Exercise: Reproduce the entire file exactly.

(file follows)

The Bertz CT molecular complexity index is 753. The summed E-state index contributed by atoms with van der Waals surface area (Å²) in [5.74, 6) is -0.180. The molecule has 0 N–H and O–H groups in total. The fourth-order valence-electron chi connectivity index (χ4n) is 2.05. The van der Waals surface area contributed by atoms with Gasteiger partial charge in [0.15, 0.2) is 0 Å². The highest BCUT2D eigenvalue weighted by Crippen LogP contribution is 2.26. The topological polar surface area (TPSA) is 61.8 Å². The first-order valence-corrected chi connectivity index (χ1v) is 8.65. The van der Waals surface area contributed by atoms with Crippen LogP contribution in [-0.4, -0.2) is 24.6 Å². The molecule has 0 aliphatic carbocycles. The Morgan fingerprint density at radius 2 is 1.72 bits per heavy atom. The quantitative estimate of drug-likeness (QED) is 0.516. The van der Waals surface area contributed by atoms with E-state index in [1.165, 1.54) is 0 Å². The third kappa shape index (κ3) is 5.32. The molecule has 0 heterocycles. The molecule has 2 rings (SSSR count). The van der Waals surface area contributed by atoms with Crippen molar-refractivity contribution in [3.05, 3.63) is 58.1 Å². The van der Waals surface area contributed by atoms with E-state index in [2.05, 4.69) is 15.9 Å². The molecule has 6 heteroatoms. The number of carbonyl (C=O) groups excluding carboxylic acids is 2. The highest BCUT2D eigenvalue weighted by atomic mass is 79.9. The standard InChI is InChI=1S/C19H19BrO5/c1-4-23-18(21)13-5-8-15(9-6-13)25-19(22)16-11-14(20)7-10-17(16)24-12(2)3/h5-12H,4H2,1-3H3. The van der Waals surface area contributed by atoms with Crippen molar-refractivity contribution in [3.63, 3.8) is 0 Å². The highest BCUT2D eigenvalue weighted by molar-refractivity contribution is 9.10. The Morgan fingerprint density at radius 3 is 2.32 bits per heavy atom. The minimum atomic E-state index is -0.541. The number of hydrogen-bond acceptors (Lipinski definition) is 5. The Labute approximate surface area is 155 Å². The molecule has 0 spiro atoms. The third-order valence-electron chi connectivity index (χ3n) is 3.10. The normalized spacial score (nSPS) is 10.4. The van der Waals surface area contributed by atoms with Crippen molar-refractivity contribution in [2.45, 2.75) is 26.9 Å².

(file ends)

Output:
The Bertz CT molecular complexity index is 753. The summed E-state index contributed by atoms with van der Waals surface area (Å²) in [5.74, 6) is -0.180. The molecule has 0 N–H and O–H groups in total. The fourth-order valence-electron chi connectivity index (χ4n) is 2.05. The van der Waals surface area contributed by atoms with Gasteiger partial charge in [0.15, 0.2) is 0 Å². The highest BCUT2D eigenvalue weighted by Crippen LogP contribution is 2.26. The topological polar surface area (TPSA) is 61.8 Å². The first-order valence-corrected chi connectivity index (χ1v) is 8.65. The van der Waals surface area contributed by atoms with Crippen LogP contribution in [-0.4, -0.2) is 24.6 Å². The molecule has 0 aliphatic carbocycles. The Morgan fingerprint density at radius 2 is 1.72 bits per heavy atom. The quantitative estimate of drug-likeness (QED) is 0.516. The van der Waals surface area contributed by atoms with E-state index in [1.165, 1.54) is 0 Å². The third kappa shape index (κ3) is 5.32. The molecule has 0 heterocycles. The molecule has 2 rings (SSSR count). The van der Waals surface area contributed by atoms with Crippen molar-refractivity contribution in [3.05, 3.63) is 58.1 Å². The van der Waals surface area contributed by atoms with E-state index in [2.05, 4.69) is 15.9 Å². The molecule has 6 heteroatoms. The number of carbonyl (C=O) groups excluding carboxylic acids is 2. The highest BCUT2D eigenvalue weighted by atomic mass is 79.9. The standard InChI is InChI=1S/C19H19BrO5/c1-4-23-18(21)13-5-8-15(9-6-13)25-19(22)16-11-14(20)7-10-17(16)24-12(2)3/h5-12H,4H2,1-3H3. The van der Waals surface area contributed by atoms with Crippen molar-refractivity contribution in [3.63, 3.8) is 0 Å². The highest BCUT2D eigenvalue weighted by molar-refractivity contribution is 9.10. The Morgan fingerprint density at radius 3 is 2.32 bits per heavy atom. The minimum atomic E-state index is -0.541. The number of hydrogen-bond acceptors (Lipinski definition) is 5. The Labute approximate surface area is 155 Å². The molecule has 0 spiro atoms. The third-order valence-electron chi connectivity index (χ3n) is 3.10. The normalized spacial score (nSPS) is 10.4. The van der Waals surface area contributed by atoms with Crippen molar-refractivity contribution in [2.45, 2.75) is 26.9 Å².